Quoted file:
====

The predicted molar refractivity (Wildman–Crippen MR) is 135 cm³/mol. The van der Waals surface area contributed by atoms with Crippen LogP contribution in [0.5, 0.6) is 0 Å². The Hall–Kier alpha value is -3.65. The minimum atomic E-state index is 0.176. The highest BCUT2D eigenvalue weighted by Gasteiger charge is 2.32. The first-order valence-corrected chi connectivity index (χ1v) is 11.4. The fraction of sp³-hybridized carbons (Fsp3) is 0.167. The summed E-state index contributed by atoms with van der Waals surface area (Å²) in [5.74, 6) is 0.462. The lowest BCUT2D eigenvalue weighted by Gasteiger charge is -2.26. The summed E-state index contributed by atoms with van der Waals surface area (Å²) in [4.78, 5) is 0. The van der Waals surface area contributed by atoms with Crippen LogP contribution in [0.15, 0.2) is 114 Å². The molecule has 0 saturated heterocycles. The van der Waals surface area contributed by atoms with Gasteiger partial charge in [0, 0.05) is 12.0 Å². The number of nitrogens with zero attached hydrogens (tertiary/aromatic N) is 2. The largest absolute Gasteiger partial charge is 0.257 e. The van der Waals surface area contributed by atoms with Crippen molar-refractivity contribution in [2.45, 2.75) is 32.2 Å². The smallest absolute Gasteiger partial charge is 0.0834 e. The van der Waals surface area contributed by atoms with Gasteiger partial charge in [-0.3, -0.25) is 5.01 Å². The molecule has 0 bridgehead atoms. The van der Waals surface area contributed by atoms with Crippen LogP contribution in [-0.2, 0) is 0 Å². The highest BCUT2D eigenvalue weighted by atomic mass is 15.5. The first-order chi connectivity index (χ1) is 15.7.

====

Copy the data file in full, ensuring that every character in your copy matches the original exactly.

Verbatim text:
The predicted molar refractivity (Wildman–Crippen MR) is 135 cm³/mol. The van der Waals surface area contributed by atoms with Crippen LogP contribution in [0.5, 0.6) is 0 Å². The Hall–Kier alpha value is -3.65. The minimum atomic E-state index is 0.176. The highest BCUT2D eigenvalue weighted by Gasteiger charge is 2.32. The first-order valence-corrected chi connectivity index (χ1v) is 11.4. The fraction of sp³-hybridized carbons (Fsp3) is 0.167. The summed E-state index contributed by atoms with van der Waals surface area (Å²) in [5.74, 6) is 0.462. The lowest BCUT2D eigenvalue weighted by Gasteiger charge is -2.26. The summed E-state index contributed by atoms with van der Waals surface area (Å²) in [4.78, 5) is 0. The van der Waals surface area contributed by atoms with Crippen LogP contribution in [0.15, 0.2) is 114 Å². The molecule has 0 saturated heterocycles. The van der Waals surface area contributed by atoms with Gasteiger partial charge in [0, 0.05) is 12.0 Å². The number of nitrogens with zero attached hydrogens (tertiary/aromatic N) is 2. The largest absolute Gasteiger partial charge is 0.257 e. The van der Waals surface area contributed by atoms with Crippen molar-refractivity contribution in [2.45, 2.75) is 32.2 Å². The smallest absolute Gasteiger partial charge is 0.0834 e. The van der Waals surface area contributed by atoms with Gasteiger partial charge in [-0.3, -0.25) is 5.01 Å². The molecule has 0 bridgehead atoms. The van der Waals surface area contributed by atoms with Crippen LogP contribution in [-0.2, 0) is 0 Å². The highest BCUT2D eigenvalue weighted by atomic mass is 15.5. The first-order chi connectivity index (χ1) is 15.7.